Skip to main content

Research and Learning skills: Information types

Types of sources

Finding resources for your assignments can be a daunting task where you have to determine how authoritative a source is. There are two basic types of sources based on level of authority: scholarly and non-scholarly.

To help students to identity the sources better, here are some basic explanations:

Scholarly sources (also referred to as academic, peer-reviewed, or refereed sources) - are written by academics or researchers who are experts in their fields for other academics to read.

The most common scholarly source is a journal article. A journal is like a scholarly magazine. Its writing and focus is for a specific audience. Most electronic databases,such as WAI LRC subscribed databases, allow you to limit your search to peer-reviewed or scholarly journals.

Some books can also be considered a scholarly resource. Books which are written by academic experts for an academic audience are likely to be scholarly sources.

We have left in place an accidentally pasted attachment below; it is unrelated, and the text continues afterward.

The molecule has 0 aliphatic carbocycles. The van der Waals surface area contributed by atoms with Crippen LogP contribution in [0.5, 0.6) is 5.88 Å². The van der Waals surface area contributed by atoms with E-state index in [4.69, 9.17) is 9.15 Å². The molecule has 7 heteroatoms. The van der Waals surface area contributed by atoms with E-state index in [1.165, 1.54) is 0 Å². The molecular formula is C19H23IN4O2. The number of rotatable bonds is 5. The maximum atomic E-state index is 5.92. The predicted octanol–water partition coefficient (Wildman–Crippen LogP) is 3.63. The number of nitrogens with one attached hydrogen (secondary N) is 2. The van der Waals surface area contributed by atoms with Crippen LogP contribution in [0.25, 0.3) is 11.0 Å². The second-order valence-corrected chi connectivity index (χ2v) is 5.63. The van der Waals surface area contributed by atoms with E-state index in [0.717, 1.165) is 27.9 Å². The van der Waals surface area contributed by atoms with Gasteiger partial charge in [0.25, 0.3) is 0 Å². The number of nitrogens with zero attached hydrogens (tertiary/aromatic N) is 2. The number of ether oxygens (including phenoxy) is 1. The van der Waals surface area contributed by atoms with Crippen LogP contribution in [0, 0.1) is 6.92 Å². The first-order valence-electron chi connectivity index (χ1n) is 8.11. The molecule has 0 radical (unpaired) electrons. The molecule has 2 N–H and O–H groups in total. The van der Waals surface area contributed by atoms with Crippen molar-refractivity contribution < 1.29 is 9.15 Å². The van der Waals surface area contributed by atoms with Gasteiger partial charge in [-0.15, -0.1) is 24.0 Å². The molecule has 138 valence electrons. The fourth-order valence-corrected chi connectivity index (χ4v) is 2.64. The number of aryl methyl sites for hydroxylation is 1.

Non-scholarly sources

For Higher Education assignments, scholarly and/or peer-reviewed sources are often the requirement. However, you still may need to use information from a non-academic author.

Non-scholarly sources are not written by experts or for an academic audience, and often do not include any references, or only a few references in a informal style.

Non-scholarly sources can be newspaper articles, magazines,  government reports and most web sites - including Wikipedia, Google, Yahoo...etc.

These sources can be a great place to find background information about a topic, however, it is important to evaluate your sources so that you are using reliable and accurate information.

What's a Library Database?

In the LRC, we have...

How to Define Scholarly Sources, CSU-Pueblo University Library

© Learning Resource Centre, William Angliss Institute. 555 La Trobe Street, Melbourne, Victoria, 3000phone (03) 96062237e-mail: